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In IZF, we can easily prove there is a minimal cauchy complete field extending the rationals: the dedekind reals are cauchy complete, so just intersect all of its cauchy complete subfields.

CZF can still prove that there are dedekind reals, and that they are cauchy complete, but intersecting all of its cauchy complete subfields is impredicative (i.e. CZF doesn't have the powerset axiom). Also keep in mind that, without countable choice, you can't prove the cauchy reals are cauchy complete (but if they were they'd be minimal).

So, can CZF prove that there is a minimal extension of the rationals that is cauchy complete?


Another approach I thought of is taking the set of dedekind reals that can be formed using a well founded tree of cauchy sequences whose leaves are rational numbers. But I'm pretty sure the property of being a well founded tree has unbounded quantifiers, so we can't form a subset using it.

A set that I think is minimal is if we take the set of trees as above, but instead of requiring it to be well founded, we just require that the values at the nodes are determined by the leaves (i.e. for every other tree that has the same structure and leaves, it will also have the same internal nodes). But I couldn't figure out how to prove that this gives the minimal subfield we are looking for.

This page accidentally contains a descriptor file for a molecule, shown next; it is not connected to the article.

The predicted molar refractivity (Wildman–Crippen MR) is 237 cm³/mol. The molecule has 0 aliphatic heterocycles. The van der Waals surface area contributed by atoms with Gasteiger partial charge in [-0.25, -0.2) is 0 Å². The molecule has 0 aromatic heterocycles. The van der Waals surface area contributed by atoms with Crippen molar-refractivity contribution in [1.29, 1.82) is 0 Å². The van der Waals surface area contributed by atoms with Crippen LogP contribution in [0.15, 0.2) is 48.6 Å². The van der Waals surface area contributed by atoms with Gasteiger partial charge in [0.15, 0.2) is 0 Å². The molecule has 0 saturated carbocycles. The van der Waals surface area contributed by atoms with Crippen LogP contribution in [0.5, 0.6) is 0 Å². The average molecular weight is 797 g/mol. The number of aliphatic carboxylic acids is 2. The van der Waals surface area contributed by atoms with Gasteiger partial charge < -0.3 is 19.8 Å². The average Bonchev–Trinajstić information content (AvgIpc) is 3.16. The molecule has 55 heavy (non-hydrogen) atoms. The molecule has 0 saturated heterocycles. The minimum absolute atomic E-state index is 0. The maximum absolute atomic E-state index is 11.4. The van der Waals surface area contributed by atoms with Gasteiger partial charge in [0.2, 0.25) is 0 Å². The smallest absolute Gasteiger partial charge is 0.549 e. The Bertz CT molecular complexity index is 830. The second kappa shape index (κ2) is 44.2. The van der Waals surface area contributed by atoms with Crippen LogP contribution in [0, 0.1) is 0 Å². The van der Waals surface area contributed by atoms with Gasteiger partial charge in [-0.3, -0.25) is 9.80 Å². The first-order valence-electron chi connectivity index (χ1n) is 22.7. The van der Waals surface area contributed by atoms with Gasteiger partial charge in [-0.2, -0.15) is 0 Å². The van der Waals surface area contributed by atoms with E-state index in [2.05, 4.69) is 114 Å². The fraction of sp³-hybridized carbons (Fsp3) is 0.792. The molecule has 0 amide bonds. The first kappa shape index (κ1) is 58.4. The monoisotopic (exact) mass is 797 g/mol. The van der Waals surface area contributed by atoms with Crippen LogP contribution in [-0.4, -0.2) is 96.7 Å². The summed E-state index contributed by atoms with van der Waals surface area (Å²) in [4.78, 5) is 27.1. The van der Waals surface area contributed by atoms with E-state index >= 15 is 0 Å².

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You can prove this from the regular extension axiom $\mathbf{REA}$ using the general theory of inductive definitions. See e.g. Theorem 5.11 in Aczel & Rathjen, Notes on Constructive Set Theory. I suspect that $\mathbf{REA}$ is strictly necessary, although I don't think anyone has proved that specifically. A relevant paper on this kind of thing is Curi & Rathjen, Formal Baire Space in Constructive Set Theory.

$\mathbf{REA}$ is usually seen as a safe axiom to assume if you need it for something. It isn't strictly predicative, but sits proof theoretically at the same level as inductive types regularly used in type theory. It's sometimes referred to as "semi-predicative."

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